Study after study has shown a link between marijuana use and schizophrenia and psychosis in people with a predisposition to mental illness. While these studies invite questions about causality, a panel of 16 experts convened by the National Academy of Medicine in 2017 judged cannabis use "likely to increase" the risk of developing those disorders, noting "the higher the use, the greater the risk." Nora Volkow, director of the National Institute on Drug Abuse, has said there is a "very significant rise in psychosis" connected to marijuana use. The staggering potency of marijuana concentrates such as candies and vaping oils — which can carry THC levels as high as 90 percent, compared with 5 percent in the pot smoked decades ago — is triggering psychotic episodes, say doctors. "Almost every day I see [such] a patient," said Brad Roberts, an emergency room physician in Pueblo, Colorado. Doctors also report growing cases of cannabinoid hyperemesis syndrome, involving intense, uncontrollable vomiting, and cannabis-use disorder, which the CDC defines as an inability to stop using the drug despite it causing "health and social problems." Up to 3 in 10 cannabis users become problem users, studies suggest. Dependency is "a greater risk than people assume," said Deborah Hasin, an epidemiologist at Columbia University.
What might be done?
Some states, including Washington and Colorado, are considering capping the potency of cannabis products — a move that's met with opposition from the cannabis industry. (Currently, only Vermont has a potency cap.) Some doctors and lawmakers are pushing for warning labels; one under consideration in California would cite a potential link to "psychotic disorders." Experts aren't calling for recriminalizing marijuana, but want more education about the potential downsides of frequent use. The concern, they say, is the message that getting stoned is just harmless fun or even good for you — a message the massive legal-marijuana industry is promoting. The risks "are being hidden," said Roneet Lev, an addiction specialist at Scripps Mercy Hospital in San Diego. "I want the public to make informed decisions."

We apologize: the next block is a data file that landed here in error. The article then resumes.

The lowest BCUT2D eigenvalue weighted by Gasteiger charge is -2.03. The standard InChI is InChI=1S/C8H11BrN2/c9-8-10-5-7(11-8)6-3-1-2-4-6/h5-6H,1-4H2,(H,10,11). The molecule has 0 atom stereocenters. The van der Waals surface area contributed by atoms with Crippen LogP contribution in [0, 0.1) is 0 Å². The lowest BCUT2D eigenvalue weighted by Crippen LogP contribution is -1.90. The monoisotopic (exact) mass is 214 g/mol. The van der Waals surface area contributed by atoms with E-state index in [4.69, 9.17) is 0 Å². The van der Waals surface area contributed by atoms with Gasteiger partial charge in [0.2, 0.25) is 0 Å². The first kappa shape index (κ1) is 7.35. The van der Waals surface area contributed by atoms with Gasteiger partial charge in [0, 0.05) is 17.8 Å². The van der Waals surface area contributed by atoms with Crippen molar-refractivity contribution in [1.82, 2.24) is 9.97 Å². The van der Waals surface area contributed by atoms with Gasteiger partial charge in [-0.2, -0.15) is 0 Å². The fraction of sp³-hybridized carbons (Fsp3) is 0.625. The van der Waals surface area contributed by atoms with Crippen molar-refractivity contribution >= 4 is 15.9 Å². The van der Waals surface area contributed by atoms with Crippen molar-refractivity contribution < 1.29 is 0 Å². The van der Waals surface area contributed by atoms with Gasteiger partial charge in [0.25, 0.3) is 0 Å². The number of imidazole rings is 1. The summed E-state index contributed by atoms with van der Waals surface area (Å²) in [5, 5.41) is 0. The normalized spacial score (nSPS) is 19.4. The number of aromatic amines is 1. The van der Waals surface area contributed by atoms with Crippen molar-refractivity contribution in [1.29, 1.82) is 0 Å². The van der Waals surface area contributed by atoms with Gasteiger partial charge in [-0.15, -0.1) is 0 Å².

Federal law vs. the states
While one state after another greenlights legal weed, federal law hasn't budged. Despite fervid lobbying by legalization advocates, marijuana remains classified as a Schedule 1 drug, alongside heroin and LSD. In April, the House, on a largely party-line vote, passed the Marijuana Opportunity Reinvestment and Expungement Act, which would legalize cannabis nationally and expunge convictions for cannabis-related offenses. A Republican, Rep. Nancy Mace of South Carolina, has introduced a more limited legalization bill that's drawn support from the conservative group Americans for Prosperity. Senate Majority Leader Charles Schumer has called nationwide legalization "a priority," but few expect any legalization bill to pull the 10 Republican votes needed for Senate passage. President Biden has failed to back legal weed, and early in his term sent something of a message by dismissing five White House staffers who tested positive for marijuana use. Still, advocates believe eventual federal legalization is inevitable given the cultural shifts around cannabis. "I think the momentum is there," said Steven Hawkins of the U.S. Cannabis Council.
This article was first published in the latest issue of The Week magazine. If you want to read more like it, you can try six risk-free issues of the magazine here.